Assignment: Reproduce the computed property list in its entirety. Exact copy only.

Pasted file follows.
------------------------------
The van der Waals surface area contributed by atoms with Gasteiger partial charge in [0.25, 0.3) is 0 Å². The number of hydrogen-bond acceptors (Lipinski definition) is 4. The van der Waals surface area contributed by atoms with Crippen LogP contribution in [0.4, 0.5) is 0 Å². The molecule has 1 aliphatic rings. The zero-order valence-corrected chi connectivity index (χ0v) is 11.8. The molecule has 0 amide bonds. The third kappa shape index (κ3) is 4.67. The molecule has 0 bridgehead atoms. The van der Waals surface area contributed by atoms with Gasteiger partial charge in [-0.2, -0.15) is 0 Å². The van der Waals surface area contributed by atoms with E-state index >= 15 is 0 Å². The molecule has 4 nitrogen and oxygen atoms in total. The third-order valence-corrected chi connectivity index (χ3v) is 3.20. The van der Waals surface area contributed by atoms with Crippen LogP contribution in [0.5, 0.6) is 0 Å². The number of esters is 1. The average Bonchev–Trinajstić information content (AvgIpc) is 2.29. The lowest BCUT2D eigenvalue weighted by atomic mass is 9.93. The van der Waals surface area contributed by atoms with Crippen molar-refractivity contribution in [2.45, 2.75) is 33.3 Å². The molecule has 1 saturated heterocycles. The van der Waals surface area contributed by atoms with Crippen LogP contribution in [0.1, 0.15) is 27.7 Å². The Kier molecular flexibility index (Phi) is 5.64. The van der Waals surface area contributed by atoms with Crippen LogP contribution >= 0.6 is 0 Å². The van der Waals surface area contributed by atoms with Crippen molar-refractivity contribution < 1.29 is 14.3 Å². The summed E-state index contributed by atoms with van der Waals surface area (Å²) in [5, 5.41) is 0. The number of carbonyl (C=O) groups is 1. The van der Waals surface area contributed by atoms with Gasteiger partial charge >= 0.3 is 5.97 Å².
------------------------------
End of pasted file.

The van der Waals surface area contributed by atoms with Gasteiger partial charge in [0.25, 0.3) is 0 Å². The number of hydrogen-bond acceptors (Lipinski definition) is 4. The van der Waals surface area contributed by atoms with Crippen LogP contribution in [0.4, 0.5) is 0 Å². The molecule has 1 aliphatic rings. The zero-order valence-corrected chi connectivity index (χ0v) is 11.8. The molecule has 0 amide bonds. The third kappa shape index (κ3) is 4.67. The molecule has 0 bridgehead atoms. The van der Waals surface area contributed by atoms with Gasteiger partial charge in [-0.2, -0.15) is 0 Å². The van der Waals surface area contributed by atoms with E-state index >= 15 is 0 Å². The molecule has 4 nitrogen and oxygen atoms in total. The third-order valence-corrected chi connectivity index (χ3v) is 3.20. The van der Waals surface area contributed by atoms with Crippen LogP contribution in [0.5, 0.6) is 0 Å². The number of esters is 1. The average Bonchev–Trinajstić information content (AvgIpc) is 2.29. The lowest BCUT2D eigenvalue weighted by atomic mass is 9.93. The van der Waals surface area contributed by atoms with Crippen molar-refractivity contribution in [2.45, 2.75) is 33.3 Å². The molecule has 1 saturated heterocycles. The van der Waals surface area contributed by atoms with Crippen LogP contribution in [0.1, 0.15) is 27.7 Å². The Kier molecular flexibility index (Phi) is 5.64. The van der Waals surface area contributed by atoms with Crippen LogP contribution >= 0.6 is 0 Å². The van der Waals surface area contributed by atoms with Crippen molar-refractivity contribution < 1.29 is 14.3 Å². The summed E-state index contributed by atoms with van der Waals surface area (Å²) in [5, 5.41) is 0. The number of carbonyl (C=O) groups is 1. The van der Waals surface area contributed by atoms with Gasteiger partial charge >= 0.3 is 5.97 Å².